One of the most common phrases we hear of late when discussing about the Coronavirus disease (COVID-19), is that we must try our best to flatten the curve. While this is true, many people don’t understand the reason why. It is important to manage our expectations about where we are, and what’s coming, and that’s what I will try to show in this article.

I will try to show that:

- We need to flatten the curve
- Most of us are going to get infected anyway

## The curve

This is the curve many have seen:

I wrote a simulation using real data from USA as of today (SIR model). And as you can see it resembles the “flatten the curve” graphs you might have seen before.

However, what you don’t see are the magnitudes; 12,000,000 people in the worst case scenario, and 3,000,000 people in the best. This Y axis is the number of active cases at any given day, provided that 50% of the cases are not noticeable, and only 15% might need hospitalization.

The total number of active cases would be 164,000,000 in the worst scenario, and 40,000,000 in the best.

And the time span is **one year**. The peak of the worst scenario would be at day 78, and in the best case scenario that day there would be 30,000, so sure; 30,000 is better than 12,000,000, but the true objective of flattening the curve is to delay the peak, which would happen at day 240 instead of 78.

So yes, it’s good to delay the peak from day 78 to day 240, and to reduce the active cases that need hospitalization from 12,000,000 to 4,000,000, so social distancing is good, but that will not be enough; the healthcare system will still be overwhelmed, and people will die as a result.

## The totals

However, one thing is the number of active cases, which doesn’t look very good, another is the total number of cases.

In the worst case scenario there would be 326,000,000 cases, and in the best case 250,000,000. So to think that you will not get infected if everyone performs social distancing is delusional.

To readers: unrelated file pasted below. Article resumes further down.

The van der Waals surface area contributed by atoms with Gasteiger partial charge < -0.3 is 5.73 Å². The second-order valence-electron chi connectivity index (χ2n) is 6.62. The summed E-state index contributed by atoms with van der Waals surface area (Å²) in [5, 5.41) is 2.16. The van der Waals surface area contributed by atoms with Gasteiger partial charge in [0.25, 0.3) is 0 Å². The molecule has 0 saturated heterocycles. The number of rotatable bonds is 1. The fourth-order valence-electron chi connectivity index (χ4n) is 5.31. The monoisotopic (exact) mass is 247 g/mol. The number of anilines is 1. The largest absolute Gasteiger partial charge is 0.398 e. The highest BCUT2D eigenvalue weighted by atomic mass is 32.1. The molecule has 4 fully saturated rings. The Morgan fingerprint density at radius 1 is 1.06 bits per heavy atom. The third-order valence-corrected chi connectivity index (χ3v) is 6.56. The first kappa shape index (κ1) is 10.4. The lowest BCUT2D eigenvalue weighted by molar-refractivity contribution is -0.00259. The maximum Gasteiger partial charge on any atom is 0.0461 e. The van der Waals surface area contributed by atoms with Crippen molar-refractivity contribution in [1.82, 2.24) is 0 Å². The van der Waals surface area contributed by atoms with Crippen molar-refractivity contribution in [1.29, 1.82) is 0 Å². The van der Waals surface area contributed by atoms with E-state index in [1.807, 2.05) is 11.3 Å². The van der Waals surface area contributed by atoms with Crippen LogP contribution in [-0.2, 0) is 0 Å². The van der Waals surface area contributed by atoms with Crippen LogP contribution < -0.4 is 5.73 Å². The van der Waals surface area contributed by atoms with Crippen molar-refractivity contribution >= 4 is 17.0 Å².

This is why experts say 70%-80% of the population will get infected (76% in this case) (even in the best case scenario).

So this is the actual curve people should keep in mind:

## The numbers

The difference in my model between the worst case scenario and the best, is the growth factor (worst: 1.2, best: 1.04), but what does that number mean?

If yesterday the total number of active cases was 32,859, and today they are 43,112 (as of 2020-03-23), that means dividing today by yesterday you get 1.312 (32,859 * 1.312 = 43,111). Is this good or bad?

Right now South Korea is 0.98, and Italy is 1.07, so yeah, 1.312 is pretty bad, so bad in fact that it’s 10% worse than my worst case scenario, and the worst case scenario is 15% worse than the best. When the growth factor is 1.0 that means the curve is at its peak; South Korea presumably has passed it already.

When people say “flatten the curve” what they really mean is reduce the growth factor; when you reach 0.0 the curve is flat.

Imagine you are in a car, and the accelerator pedal is stuck; not only will you be moving forward, you will be moving forward with an ever increasing speed. Surely you wouldn’t feel safe until the accelerator is unstuck, and that is the inflection point; the point in which the velocity stops increasing.